When approaching any album tagged with the label 'progressive', it must be kept in mind the two connotations the word carries. Progressive music can be an ethos, eschewing conventional structure to tell stories, or it can be a tightly defined form of music celebrating the virtuosic talents of the players. Oddly enough, for a genre of music that carries an air of intellectualism and musical sophistication, the expectations and tastes of the fans can be as narrow and insular as those of any other metal sub-genre.
Pigeon Toe requires an open mind, because they take the term progressive at face value, using the span of “The First Perception” to tell a story with their music. They aren't interested in showing off their skills, or proving their heaviness, only making music with a purpose. Listeners who think progressive metal begins and ends with Dream Theater and their imitators will be disappointed, as Pigeon Toe feels like a throwback to the early days when metal didn't follow rules, and it sounds as if it was ripped from the past as well. The guitars rip through the louder moments with a vintage distortion, the tubes breaking up with every hit of the strings. In a day and age of ultra-high-gain amplifiers run through myriad pedals and effects, the raw tone sets a striking atmosphere for the band to work off.
The title track opens the album and the audible influence of Opeth dominates the soft early minutes, before the guitars swell and the song takes several metallic turns in the remaining running time. The combination of three guitarists work together seamlessly, never fighting for their time in the spotlight, to the detriment of the song. Even the off-kilter riffing at the beginning of “The Chase”, among other moments, doesn't feel like the band is showing off their ability to play an odd meter. They are songs that need to play off the straight beat at times, to emphasize the return to normalcy.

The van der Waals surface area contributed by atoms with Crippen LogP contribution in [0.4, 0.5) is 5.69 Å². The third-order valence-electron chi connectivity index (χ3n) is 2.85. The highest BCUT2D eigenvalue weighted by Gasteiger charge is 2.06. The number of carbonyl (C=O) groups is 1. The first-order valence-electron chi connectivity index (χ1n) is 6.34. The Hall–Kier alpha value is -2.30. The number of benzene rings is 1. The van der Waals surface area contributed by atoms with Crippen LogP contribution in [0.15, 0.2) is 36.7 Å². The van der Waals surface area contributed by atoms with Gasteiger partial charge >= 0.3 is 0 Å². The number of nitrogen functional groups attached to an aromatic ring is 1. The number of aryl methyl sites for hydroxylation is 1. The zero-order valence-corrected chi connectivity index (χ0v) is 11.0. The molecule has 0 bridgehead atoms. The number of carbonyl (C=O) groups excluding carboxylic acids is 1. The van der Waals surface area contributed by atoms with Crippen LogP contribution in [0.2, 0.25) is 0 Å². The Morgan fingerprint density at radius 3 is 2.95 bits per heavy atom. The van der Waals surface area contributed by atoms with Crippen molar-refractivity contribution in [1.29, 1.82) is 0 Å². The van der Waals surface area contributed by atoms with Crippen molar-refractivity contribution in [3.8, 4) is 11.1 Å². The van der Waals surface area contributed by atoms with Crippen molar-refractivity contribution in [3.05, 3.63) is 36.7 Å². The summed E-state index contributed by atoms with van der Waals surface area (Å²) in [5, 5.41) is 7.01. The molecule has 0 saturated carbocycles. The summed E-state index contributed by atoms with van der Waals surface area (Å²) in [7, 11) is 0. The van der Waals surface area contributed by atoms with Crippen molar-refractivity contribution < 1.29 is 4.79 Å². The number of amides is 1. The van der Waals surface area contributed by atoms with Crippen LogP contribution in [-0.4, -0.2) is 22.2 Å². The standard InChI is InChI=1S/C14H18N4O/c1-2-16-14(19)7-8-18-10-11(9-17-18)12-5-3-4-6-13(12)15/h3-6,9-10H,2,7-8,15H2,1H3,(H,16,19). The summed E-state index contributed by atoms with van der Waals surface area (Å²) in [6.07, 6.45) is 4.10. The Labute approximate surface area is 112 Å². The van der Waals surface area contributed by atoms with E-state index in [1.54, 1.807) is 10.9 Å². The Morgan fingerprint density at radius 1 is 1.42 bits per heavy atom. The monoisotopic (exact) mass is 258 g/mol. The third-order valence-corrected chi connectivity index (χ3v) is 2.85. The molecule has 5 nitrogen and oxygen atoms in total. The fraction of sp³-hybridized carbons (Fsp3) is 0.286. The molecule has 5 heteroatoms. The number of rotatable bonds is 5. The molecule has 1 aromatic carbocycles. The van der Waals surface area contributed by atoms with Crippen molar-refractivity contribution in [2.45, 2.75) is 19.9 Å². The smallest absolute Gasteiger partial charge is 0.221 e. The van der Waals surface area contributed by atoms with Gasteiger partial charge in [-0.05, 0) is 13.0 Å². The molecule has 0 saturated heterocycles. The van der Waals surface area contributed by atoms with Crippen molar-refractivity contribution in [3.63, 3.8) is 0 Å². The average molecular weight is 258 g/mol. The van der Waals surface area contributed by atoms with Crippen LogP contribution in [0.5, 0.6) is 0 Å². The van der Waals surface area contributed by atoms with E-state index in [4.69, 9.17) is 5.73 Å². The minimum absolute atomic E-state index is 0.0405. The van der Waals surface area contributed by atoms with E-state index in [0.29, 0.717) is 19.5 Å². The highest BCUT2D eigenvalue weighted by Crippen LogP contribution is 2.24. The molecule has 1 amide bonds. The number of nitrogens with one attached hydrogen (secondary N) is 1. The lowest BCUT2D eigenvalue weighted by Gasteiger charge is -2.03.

But like every story, there are places where Pigeon Toe loses their way. Whether the out-of-nowhere shred solo stuck in the middle of “Sneak”, or the sometimes overlong somber moments, the album never finds and maintains a sense of momentum. The good moments, like the title track, stick out from the rest of the songs, which feel like role players serving the whims of the star.
Many progressive bands do their best to avoid writing in a verse/chorus format, but fail to understand the format is not a limitation on creativity, but a tool to help the listener understand the music they are listening to. By taking twists and tangents throughout the album, the progressive nature makes it difficult to follow where the music is going, and to remember where it has been. The hook is not dug in deep enough to make an impact. “The Man With The Cat” has an uncomfortably addictive melody, but it is forgotten in the instrumental second half of the song, never returning to give the listener closure.
That is where “The First Perception” comes up short on its title. On a first listen, there is little to remember about what you have heard. There are good moments, but the refusal to bring back those musical ideas enough times to imprint, combined with a string of interchangeable instrumentals leading up to the close, leave the album feeling stitched together, and not like a cohesive and captivating album.